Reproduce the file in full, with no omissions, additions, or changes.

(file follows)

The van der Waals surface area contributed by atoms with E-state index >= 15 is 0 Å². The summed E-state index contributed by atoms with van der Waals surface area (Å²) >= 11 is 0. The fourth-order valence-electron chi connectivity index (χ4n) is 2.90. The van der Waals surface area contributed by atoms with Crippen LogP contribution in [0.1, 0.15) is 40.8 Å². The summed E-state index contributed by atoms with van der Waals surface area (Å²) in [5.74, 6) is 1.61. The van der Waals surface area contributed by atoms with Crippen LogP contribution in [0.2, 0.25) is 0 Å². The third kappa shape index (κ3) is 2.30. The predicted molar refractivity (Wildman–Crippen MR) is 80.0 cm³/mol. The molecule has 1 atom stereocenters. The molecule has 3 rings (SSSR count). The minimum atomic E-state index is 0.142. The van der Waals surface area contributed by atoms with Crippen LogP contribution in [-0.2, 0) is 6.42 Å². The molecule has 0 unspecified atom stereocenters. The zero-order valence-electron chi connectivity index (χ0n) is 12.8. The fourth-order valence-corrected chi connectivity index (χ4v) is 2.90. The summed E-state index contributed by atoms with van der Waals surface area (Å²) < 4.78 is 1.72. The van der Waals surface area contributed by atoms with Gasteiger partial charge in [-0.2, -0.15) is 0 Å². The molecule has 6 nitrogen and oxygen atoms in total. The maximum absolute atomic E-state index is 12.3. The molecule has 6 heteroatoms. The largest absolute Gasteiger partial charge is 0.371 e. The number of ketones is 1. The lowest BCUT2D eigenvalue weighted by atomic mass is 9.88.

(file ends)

The van der Waals surface area contributed by atoms with E-state index >= 15 is 0 Å². The summed E-state index contributed by atoms with van der Waals surface area (Å²) >= 11 is 0. The fourth-order valence-electron chi connectivity index (χ4n) is 2.90. The van der Waals surface area contributed by atoms with Crippen LogP contribution in [0.1, 0.15) is 40.8 Å². The summed E-state index contributed by atoms with van der Waals surface area (Å²) in [5.74, 6) is 1.61. The van der Waals surface area contributed by atoms with Crippen LogP contribution in [0.2, 0.25) is 0 Å². The third kappa shape index (κ3) is 2.30. The predicted molar refractivity (Wildman–Crippen MR) is 80.0 cm³/mol. The molecule has 1 atom stereocenters. The molecule has 3 rings (SSSR count). The minimum atomic E-state index is 0.142. The van der Waals surface area contributed by atoms with Crippen LogP contribution in [-0.2, 0) is 6.42 Å². The molecule has 0 unspecified atom stereocenters. The zero-order valence-electron chi connectivity index (χ0n) is 12.8. The fourth-order valence-corrected chi connectivity index (χ4v) is 2.90. The summed E-state index contributed by atoms with van der Waals surface area (Å²) < 4.78 is 1.72. The van der Waals surface area contributed by atoms with Gasteiger partial charge in [-0.2, -0.15) is 0 Å². The molecule has 6 nitrogen and oxygen atoms in total. The maximum absolute atomic E-state index is 12.3. The molecule has 6 heteroatoms. The largest absolute Gasteiger partial charge is 0.371 e. The number of ketones is 1. The lowest BCUT2D eigenvalue weighted by atomic mass is 9.88.